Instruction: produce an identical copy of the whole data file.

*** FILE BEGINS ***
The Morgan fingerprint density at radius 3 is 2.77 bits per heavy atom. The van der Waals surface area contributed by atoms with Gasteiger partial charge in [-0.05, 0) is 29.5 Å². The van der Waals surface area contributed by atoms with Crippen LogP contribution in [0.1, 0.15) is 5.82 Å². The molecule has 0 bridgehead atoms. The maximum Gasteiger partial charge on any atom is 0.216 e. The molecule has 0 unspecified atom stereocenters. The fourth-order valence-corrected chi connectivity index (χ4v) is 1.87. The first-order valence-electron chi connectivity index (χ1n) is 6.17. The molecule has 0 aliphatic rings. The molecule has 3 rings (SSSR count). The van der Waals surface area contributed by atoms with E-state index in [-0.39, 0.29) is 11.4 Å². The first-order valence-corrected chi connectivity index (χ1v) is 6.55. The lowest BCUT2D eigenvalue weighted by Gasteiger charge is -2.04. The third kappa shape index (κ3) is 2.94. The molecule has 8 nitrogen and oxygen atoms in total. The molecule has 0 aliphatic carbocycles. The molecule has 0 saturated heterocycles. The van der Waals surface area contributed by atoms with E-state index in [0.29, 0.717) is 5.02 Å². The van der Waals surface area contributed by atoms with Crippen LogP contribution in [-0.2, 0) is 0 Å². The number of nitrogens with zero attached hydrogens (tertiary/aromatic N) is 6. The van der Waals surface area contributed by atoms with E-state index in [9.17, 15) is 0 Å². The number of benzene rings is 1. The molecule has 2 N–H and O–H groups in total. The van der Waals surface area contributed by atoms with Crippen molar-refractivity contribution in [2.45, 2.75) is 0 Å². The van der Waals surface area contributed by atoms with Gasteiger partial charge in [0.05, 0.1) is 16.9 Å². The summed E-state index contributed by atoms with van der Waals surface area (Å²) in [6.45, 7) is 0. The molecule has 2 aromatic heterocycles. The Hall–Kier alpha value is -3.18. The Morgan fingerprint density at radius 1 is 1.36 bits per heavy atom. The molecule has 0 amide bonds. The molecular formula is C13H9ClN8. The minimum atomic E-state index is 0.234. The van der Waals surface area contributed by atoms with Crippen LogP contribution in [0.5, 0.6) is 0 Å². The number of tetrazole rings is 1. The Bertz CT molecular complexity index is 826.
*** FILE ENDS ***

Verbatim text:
The Morgan fingerprint density at radius 3 is 2.77 bits per heavy atom. The van der Waals surface area contributed by atoms with Gasteiger partial charge in [-0.05, 0) is 29.5 Å². The van der Waals surface area contributed by atoms with Crippen LogP contribution in [0.1, 0.15) is 5.82 Å². The molecule has 0 bridgehead atoms. The maximum Gasteiger partial charge on any atom is 0.216 e. The molecule has 0 unspecified atom stereocenters. The fourth-order valence-corrected chi connectivity index (χ4v) is 1.87. The first-order valence-electron chi connectivity index (χ1n) is 6.17. The molecule has 0 aliphatic rings. The molecule has 3 rings (SSSR count). The van der Waals surface area contributed by atoms with E-state index in [-0.39, 0.29) is 11.4 Å². The first-order valence-corrected chi connectivity index (χ1v) is 6.55. The lowest BCUT2D eigenvalue weighted by Gasteiger charge is -2.04. The third kappa shape index (κ3) is 2.94. The molecule has 8 nitrogen and oxygen atoms in total. The molecule has 0 aliphatic carbocycles. The molecule has 0 saturated heterocycles. The van der Waals surface area contributed by atoms with E-state index in [0.29, 0.717) is 5.02 Å². The van der Waals surface area contributed by atoms with Crippen LogP contribution in [-0.2, 0) is 0 Å². The number of nitrogens with zero attached hydrogens (tertiary/aromatic N) is 6. The van der Waals surface area contributed by atoms with E-state index in [9.17, 15) is 0 Å². The number of benzene rings is 1. The molecule has 2 N–H and O–H groups in total. The van der Waals surface area contributed by atoms with Crippen molar-refractivity contribution in [2.45, 2.75) is 0 Å². The van der Waals surface area contributed by atoms with Gasteiger partial charge in [0.05, 0.1) is 16.9 Å². The summed E-state index contributed by atoms with van der Waals surface area (Å²) in [6.45, 7) is 0. The molecule has 2 aromatic heterocycles. The Hall–Kier alpha value is -3.18. The Morgan fingerprint density at radius 1 is 1.36 bits per heavy atom. The molecule has 0 amide bonds. The molecular formula is C13H9ClN8. The minimum atomic E-state index is 0.234. The van der Waals surface area contributed by atoms with Crippen LogP contribution in [0.5, 0.6) is 0 Å². The number of tetrazole rings is 1. The Bertz CT molecular complexity index is 826.